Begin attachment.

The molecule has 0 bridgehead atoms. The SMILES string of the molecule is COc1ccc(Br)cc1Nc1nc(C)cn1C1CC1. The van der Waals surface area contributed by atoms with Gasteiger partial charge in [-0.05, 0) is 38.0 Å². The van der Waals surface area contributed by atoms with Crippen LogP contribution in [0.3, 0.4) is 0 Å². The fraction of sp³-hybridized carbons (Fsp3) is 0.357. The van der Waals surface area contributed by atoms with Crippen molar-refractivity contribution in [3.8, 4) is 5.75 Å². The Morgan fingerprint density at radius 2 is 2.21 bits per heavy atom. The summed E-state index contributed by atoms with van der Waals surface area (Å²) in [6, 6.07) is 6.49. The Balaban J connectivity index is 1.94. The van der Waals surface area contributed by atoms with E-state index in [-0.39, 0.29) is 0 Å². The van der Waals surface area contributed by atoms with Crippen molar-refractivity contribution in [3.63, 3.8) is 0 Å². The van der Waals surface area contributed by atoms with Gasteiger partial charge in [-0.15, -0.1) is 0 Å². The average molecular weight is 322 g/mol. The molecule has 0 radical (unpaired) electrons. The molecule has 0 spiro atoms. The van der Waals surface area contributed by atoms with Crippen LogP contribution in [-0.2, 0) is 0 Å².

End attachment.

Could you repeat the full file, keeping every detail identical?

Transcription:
The molecule has 0 bridgehead atoms. The SMILES string of the molecule is COc1ccc(Br)cc1Nc1nc(C)cn1C1CC1. The van der Waals surface area contributed by atoms with Gasteiger partial charge in [-0.05, 0) is 38.0 Å². The van der Waals surface area contributed by atoms with Crippen LogP contribution in [0.3, 0.4) is 0 Å². The fraction of sp³-hybridized carbons (Fsp3) is 0.357. The van der Waals surface area contributed by atoms with Crippen molar-refractivity contribution in [3.8, 4) is 5.75 Å². The Morgan fingerprint density at radius 2 is 2.21 bits per heavy atom. The summed E-state index contributed by atoms with van der Waals surface area (Å²) in [6, 6.07) is 6.49. The Balaban J connectivity index is 1.94. The van der Waals surface area contributed by atoms with E-state index in [-0.39, 0.29) is 0 Å². The van der Waals surface area contributed by atoms with Crippen molar-refractivity contribution in [3.63, 3.8) is 0 Å². The van der Waals surface area contributed by atoms with Gasteiger partial charge in [-0.15, -0.1) is 0 Å². The average molecular weight is 322 g/mol. The molecule has 0 radical (unpaired) electrons. The molecule has 0 spiro atoms. The van der Waals surface area contributed by atoms with Crippen LogP contribution in [-0.2, 0) is 0 Å².